- The International Organization for Standardization (ISO) is preparing to issue the first global international health and safety management systems standard, according to Business Insurance.
- ISO 45001, which is scheduled to be published on March 12, is a standard that includes a way to integrate other safety standards into the same program and uses a plan-do-check-act (PDCA) model as a way to assess safety practices, according to NSF International. The new standard also encourages companies, backed by their executive leadership, to make health and safety part of organizational goals rather than just a matter for those tasked with seeing to the company's health and safety issues.
- The standard is voluntary for U.S. construction companies, meaning that Occupational Safety and Health Administration (OSHA) standards are still the law of the land. Proponents of the new ISO standard say it encourages employee involvement in a company's safety program and offers a continuous health and safety practice evaluation process that ensures the best outcome and reduces risk.
While OSHA offers up specific rules in order to eliminate safety hazards on the job site, the agency does not mandate the format or content of a safety plan. Instead, OSHA offers guidelines with the goals of preventing workplace illnesses and injuries, improving regulatory compliance, reducing costs, encouraging employee involvement, focusing on social responsibility and increasing productivity and overall company benefits.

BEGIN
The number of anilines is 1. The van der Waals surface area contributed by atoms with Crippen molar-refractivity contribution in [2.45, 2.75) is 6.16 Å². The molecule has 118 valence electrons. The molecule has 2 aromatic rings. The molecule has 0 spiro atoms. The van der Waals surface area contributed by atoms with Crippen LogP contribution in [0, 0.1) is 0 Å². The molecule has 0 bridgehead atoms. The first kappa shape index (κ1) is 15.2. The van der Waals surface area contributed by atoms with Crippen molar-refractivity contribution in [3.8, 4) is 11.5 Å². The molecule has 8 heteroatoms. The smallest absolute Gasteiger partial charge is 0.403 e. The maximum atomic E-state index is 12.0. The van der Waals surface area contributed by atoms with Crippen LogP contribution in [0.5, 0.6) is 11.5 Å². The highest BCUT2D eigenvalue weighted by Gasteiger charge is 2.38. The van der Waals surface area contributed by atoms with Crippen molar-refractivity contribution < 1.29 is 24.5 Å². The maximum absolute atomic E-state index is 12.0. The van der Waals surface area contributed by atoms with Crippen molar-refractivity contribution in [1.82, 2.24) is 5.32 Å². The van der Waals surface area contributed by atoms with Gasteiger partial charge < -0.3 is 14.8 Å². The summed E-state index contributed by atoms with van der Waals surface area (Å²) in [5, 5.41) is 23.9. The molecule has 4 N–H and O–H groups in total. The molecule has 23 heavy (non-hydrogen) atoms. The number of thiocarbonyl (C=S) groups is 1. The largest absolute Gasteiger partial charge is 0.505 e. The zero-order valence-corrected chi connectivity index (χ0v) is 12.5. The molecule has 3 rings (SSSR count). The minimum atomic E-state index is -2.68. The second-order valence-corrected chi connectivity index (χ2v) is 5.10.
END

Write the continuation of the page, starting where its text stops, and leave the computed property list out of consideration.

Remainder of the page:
However, to ensure compliance with its standards, OSHA still relies on a program of inspections, which can result in citations and hefty fines. For those companies that continuously put their workers at risk, there is the Severe Violator Enforcement Program, under which those companies are subjected to increased OSHA oversight and inspections. Since nearly half of all construction-related deaths in the U.S. are related to falls, the agency often focuses on contractors who engage in trades like roofing, where workers are at great risk of falls.
In August, OSHA issued 14 violation citations to Great White Construction and fined the company, which is based in Jacksonville, Florida, a total of more than $1.5 million. The agency had investigated Great White 12 times in the preceding five years, but said the company continued to put workers at risk by not providing the proper fall protection. In addition to the fine, OSHA also put Great White into the agency's severe violator program.